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WATERLINE - September, 2017

Glacial relict snails found in Washington lakes

By Edward J. Johannes, Deixis Consultants, SeaTac, Washington

Washington State likely has nearly 8,000 natural lakes. The majority of them were created during the last glacial period between 10,000 to 20,000 years ago, which is why the bulk occur in the northern half of our state. For most government agencies, lake management has mainly focused on them as sources of water, for sport fishing, boating, and as public swimming facilities. Other than game fishes, the preservation of lake biota has not fully entered the governmental mindset, except peripherally. Despite the importance of mollusks in the ecosystem and their susceptibility to habitat loss, they are invariably overlooked during macroinvertebrate surveys of lakes or other aquatic systems or in lake management. In addition, only piecemeal biological surveys of Washington lakes have been done for mollusks.

Figure 1. Lakes where Washington valvata (Valvata sp.), mud amnicola (Amnicola limosa) and masked duskysnail (Lyogyrus sp.) are found (see full explanation at bottom of article**)

Since the mollusk fauna of Washington lakes is very poorly known, it should come as no surprise that two glacial relict snails, mud amnicola (Amnicola limosa) and Washington valvata (Valvata sp.; possibly a new species), were found in Pattison Lake during a 2010 survey of all water bodies within a five-mile radius of Olympia’s Capitol Lake for the introduced New Zealand mudsnail (Potamopyrgus antipodarum). Far from being off the beaten path, this easily accessible lake is in a region that has been long settled and surveyed for mollusks.

Figure 2. Fish Lake looking north from the Cove Resort. Photo Terrence Frest.

Figure 3. Leader Lake looking north from near the dam. Photo Ernie Buchanan.

Malacologists in the 1940s and 50s discovered both snails — the Valvata in Paradise Lake, northern King County and the Amnicola in the McWinnegar Slough, Flathead River drainage in northwestern Montana. The mud amnicola was also found earlier in the 1800s in Utah Lake and is now extinct there. Amnicola limosa was discovered in northeastern Washington lakes in the early 1990s during surveys for another glacial relict snail, the masked duskysnail (Lyogyrus sp.; taxonomic status uncertain pending further study of the species of this genus). This snail was originally found in Fish Lake, Wenatchee River drainage, Chelan County during a mollusk survey conducted for the precursor to the U.S. Fish & Wildlife Service in the late 1970s. Of the three glacial relict snails, Lyogyrus sp., is the only one with some federal protection; it was designated a Clinton Forest Plan ROD (Record of Decision) species in 1994. Surveys conducted in 2000s in Montana have uncovered additional sites for Lyogyrus and Amnicola. In 2014, Amnicola limosa was found in Leader Lake, Okanogan County by Ernie Buchanan, an avid fisherman, when he investigated the stomach contents of a brown trout he caught. Additional sites were found for the Valvata sp. in 2012 and 2014 using the glacial history of the Puget Sound region and lake preference criteria of the species. No sites or museum records for the Valvata sp. or Lyogyrus sp. have been found in British Columbia, but there is one unverified record for Amnicola limosa occurring as fossils in a lake deposit in the Fraser River drainage.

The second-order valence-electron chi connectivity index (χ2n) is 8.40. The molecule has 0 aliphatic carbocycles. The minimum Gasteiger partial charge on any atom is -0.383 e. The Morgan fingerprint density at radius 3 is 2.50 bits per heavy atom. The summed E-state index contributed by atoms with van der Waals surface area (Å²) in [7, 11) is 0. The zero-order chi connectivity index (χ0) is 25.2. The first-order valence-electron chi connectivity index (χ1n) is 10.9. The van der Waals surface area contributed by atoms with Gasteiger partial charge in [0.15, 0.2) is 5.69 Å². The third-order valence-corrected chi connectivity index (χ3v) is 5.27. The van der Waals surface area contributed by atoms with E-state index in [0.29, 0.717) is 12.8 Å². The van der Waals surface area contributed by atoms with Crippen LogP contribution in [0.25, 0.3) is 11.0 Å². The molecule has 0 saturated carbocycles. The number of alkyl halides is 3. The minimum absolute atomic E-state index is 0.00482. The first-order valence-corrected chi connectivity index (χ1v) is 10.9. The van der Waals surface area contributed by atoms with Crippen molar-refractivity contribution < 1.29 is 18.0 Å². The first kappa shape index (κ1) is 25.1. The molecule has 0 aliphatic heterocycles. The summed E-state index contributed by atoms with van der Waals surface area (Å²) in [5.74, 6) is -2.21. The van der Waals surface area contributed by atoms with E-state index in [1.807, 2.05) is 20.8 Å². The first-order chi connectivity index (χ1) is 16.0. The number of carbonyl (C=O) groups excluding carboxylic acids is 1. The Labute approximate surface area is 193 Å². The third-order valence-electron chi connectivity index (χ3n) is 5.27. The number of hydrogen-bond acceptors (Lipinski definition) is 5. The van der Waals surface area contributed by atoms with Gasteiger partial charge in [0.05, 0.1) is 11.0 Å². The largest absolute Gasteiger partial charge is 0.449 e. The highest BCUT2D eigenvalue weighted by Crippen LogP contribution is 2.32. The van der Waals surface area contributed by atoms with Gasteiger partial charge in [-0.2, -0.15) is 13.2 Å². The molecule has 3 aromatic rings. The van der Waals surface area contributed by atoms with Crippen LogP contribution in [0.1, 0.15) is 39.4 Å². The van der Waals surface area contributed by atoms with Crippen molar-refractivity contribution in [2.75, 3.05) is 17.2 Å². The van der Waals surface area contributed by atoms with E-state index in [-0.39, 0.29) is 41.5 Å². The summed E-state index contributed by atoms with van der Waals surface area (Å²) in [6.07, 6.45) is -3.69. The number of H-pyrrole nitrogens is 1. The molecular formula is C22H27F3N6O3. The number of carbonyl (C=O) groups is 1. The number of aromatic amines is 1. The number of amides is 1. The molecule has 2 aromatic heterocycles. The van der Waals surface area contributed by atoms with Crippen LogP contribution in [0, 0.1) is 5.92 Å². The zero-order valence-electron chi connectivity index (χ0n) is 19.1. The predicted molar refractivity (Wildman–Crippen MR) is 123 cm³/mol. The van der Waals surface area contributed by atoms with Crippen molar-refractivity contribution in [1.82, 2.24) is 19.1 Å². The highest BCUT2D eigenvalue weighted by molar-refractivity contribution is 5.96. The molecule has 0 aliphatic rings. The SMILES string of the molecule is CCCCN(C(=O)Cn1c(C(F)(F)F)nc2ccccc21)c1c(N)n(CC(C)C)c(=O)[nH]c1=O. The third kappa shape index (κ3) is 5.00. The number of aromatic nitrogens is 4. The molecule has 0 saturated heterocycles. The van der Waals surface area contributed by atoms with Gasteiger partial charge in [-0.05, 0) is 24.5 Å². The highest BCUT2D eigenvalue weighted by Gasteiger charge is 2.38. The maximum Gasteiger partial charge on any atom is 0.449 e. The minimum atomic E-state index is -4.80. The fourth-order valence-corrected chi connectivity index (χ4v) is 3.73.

Figure 4. Apertural view of shell (left) and live animal (right) of Amnicola limosa from Pattison Lake, Thurston Co. Measurement line= 1 mm.

All known sites for Valvata sp. and most for Lyogyrus sp. and Amnicola limosa occur in glaciated terrain north of the terminus of the Cordilleran Ice Sheet and mostly in kettle lakes, which must have stream outlets. Both the Lyogyrus sp. and Amnicola limosa are snails with ranges found almost entirely east of the Continental Divide. For both, the Washington occurrences are the furthest west these genera are found. It is likely these two glacial relicts, with a handful of other eastern U.S. snail species, crossed the continental divide during the last glacial period into northwestern Montana from the upper Missouri River drainage. This is supported by the occurrence of four western U.S. mollusk species in the upper portion of that eastern drainage (one being a unionid clam, the western pearlshell (Margaritifera falcate)).